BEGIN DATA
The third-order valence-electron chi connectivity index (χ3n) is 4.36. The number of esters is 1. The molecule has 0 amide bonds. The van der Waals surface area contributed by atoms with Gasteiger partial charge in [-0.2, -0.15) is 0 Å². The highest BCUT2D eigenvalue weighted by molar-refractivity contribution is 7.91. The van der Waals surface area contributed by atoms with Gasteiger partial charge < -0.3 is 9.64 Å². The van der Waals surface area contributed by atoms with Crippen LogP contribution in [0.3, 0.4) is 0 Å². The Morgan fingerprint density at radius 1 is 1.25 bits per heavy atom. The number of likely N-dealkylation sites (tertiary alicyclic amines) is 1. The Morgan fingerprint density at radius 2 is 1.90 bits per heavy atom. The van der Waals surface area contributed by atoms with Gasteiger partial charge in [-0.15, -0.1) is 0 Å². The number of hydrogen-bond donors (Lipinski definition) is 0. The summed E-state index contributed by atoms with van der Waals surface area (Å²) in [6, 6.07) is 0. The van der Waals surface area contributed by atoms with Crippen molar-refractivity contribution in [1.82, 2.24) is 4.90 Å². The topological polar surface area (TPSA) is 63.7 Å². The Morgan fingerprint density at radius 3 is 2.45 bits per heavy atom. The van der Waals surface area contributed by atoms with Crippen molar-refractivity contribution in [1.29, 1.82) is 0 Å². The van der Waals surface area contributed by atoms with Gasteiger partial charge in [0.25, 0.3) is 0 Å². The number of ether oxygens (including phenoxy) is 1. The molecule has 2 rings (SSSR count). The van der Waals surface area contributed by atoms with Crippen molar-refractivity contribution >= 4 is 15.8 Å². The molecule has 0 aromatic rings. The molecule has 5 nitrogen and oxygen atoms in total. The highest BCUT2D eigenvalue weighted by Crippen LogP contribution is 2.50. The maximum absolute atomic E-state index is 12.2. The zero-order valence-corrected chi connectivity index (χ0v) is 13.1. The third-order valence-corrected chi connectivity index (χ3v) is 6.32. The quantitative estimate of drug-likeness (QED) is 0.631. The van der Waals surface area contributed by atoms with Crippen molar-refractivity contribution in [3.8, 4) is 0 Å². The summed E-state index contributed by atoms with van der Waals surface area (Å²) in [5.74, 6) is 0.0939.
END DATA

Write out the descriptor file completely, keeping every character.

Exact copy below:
The third-order valence-electron chi connectivity index (χ3n) is 4.36. The number of esters is 1. The molecule has 0 amide bonds. The van der Waals surface area contributed by atoms with Gasteiger partial charge in [-0.2, -0.15) is 0 Å². The highest BCUT2D eigenvalue weighted by molar-refractivity contribution is 7.91. The van der Waals surface area contributed by atoms with Gasteiger partial charge < -0.3 is 9.64 Å². The van der Waals surface area contributed by atoms with Crippen LogP contribution in [0.3, 0.4) is 0 Å². The Morgan fingerprint density at radius 1 is 1.25 bits per heavy atom. The number of likely N-dealkylation sites (tertiary alicyclic amines) is 1. The Morgan fingerprint density at radius 2 is 1.90 bits per heavy atom. The van der Waals surface area contributed by atoms with Gasteiger partial charge in [-0.15, -0.1) is 0 Å². The number of hydrogen-bond donors (Lipinski definition) is 0. The summed E-state index contributed by atoms with van der Waals surface area (Å²) in [6, 6.07) is 0. The van der Waals surface area contributed by atoms with Crippen molar-refractivity contribution in [1.82, 2.24) is 4.90 Å². The topological polar surface area (TPSA) is 63.7 Å². The Morgan fingerprint density at radius 3 is 2.45 bits per heavy atom. The van der Waals surface area contributed by atoms with Crippen molar-refractivity contribution in [1.29, 1.82) is 0 Å². The van der Waals surface area contributed by atoms with Gasteiger partial charge in [0.25, 0.3) is 0 Å². The number of ether oxygens (including phenoxy) is 1. The molecule has 2 rings (SSSR count). The van der Waals surface area contributed by atoms with Crippen molar-refractivity contribution >= 4 is 15.8 Å². The molecule has 0 aromatic rings. The molecule has 5 nitrogen and oxygen atoms in total. The highest BCUT2D eigenvalue weighted by Crippen LogP contribution is 2.50. The maximum absolute atomic E-state index is 12.2. The zero-order valence-corrected chi connectivity index (χ0v) is 13.1. The third-order valence-corrected chi connectivity index (χ3v) is 6.32. The quantitative estimate of drug-likeness (QED) is 0.631. The van der Waals surface area contributed by atoms with Crippen molar-refractivity contribution in [3.8, 4) is 0 Å². The summed E-state index contributed by atoms with van der Waals surface area (Å²) in [5.74, 6) is 0.0939.